A 19th-century house, owners interested in passive house design and an architectural firm came together with a resulting blend of original elements married to modern innovations in a big-city row house.

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The outside of a 19th century Harlem house

MESH Architectures led the design for this original Brownstone building in New York City. While the façade looks like others in the Harlem area, it’s been restored bottom to top. Walls and roofing are air sealed and insulated with ample blown-in cellulose insulation for energy efficiency.

Related: The United States’ first Passive Plus House generates nearly all the energy it needs

A home theatre set-up with a large window and red décor all around

Inside, the cellar was converted into a home gym and media area. The main floor houses the kitchen and dining room that open into the back patio space. One floor up, the parlor level features the living room and library. The master bedroom and home office/guest room are located on the third floor, with four bedrooms on the fourth floor. 

A living room with a long sofa in front of a fireplace and windows in the far distance

Each level was modernized with innovative HVAC systems that constantly filter air to provide fresh air for the residents. The systems are ultra energy-efficient, leaving behind a minimal environmental footprint. 

A kitchen area with a granite island and white cabinets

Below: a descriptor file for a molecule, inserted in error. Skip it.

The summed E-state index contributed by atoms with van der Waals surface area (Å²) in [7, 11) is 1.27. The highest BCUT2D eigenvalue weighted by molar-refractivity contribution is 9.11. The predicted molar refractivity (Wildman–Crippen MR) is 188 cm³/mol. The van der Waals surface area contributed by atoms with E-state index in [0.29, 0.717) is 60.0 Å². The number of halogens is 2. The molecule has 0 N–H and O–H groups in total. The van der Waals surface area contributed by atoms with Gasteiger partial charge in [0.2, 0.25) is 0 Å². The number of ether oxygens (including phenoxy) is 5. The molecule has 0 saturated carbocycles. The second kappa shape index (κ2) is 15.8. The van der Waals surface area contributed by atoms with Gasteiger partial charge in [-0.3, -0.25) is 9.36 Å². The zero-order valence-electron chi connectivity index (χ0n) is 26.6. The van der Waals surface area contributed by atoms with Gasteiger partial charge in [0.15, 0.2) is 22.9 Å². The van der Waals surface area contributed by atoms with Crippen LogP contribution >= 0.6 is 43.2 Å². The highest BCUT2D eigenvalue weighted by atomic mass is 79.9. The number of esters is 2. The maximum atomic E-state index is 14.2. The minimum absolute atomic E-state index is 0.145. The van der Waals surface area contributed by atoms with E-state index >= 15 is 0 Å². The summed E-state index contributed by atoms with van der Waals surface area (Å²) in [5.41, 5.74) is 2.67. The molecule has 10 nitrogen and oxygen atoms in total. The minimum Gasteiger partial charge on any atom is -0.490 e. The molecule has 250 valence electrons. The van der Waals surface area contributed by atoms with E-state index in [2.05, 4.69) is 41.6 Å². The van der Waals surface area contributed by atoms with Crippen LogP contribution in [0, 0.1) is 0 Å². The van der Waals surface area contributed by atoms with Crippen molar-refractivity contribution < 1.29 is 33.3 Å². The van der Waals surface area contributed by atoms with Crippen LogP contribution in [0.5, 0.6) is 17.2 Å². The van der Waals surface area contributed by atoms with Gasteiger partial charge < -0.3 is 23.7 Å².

Although brought up to date in terms of passive design standards, the team put significant effort into retaining elements of the original 1800s era home. The process involved repairing the extensive original woodwork around the windows, doors, stairs and fireplaces, while updating the home at the same time. 

A dining room area with white shelves and cupboards and a wooden table with three chairs in front of it

The hybrid interior design is seen throughout the space with fixtures that are a blend of new and historical. While the kitchen was completely remodeled for the modern era, some doors were recycled by relocating them in order to salvage them. 

A bed room with three rectangle windows against the wall and a blue chair in the corner

“This house is an integration of old and new. It is airy and clean, and it responds directly to the needs of a modern urban family,” said MESH Principal Eric Liftin. “We emphasized the social space of the kitchen/dining room/yard, while making a special effort to preserve the historical elements of the house. The house is full of recent building science technology, yet it feels like a serene, historic Harlem row house. We were happy to learn that the clients had already learned about passive house construction before we met them.”

Although a row house by design, the retrofitting of energy-efficient technology stands as an example of what’s possible for home renovations in the name of zero-emission futures for both existing and new architecture. 

+ MESH Architectures 

Photography by Frank Oudeman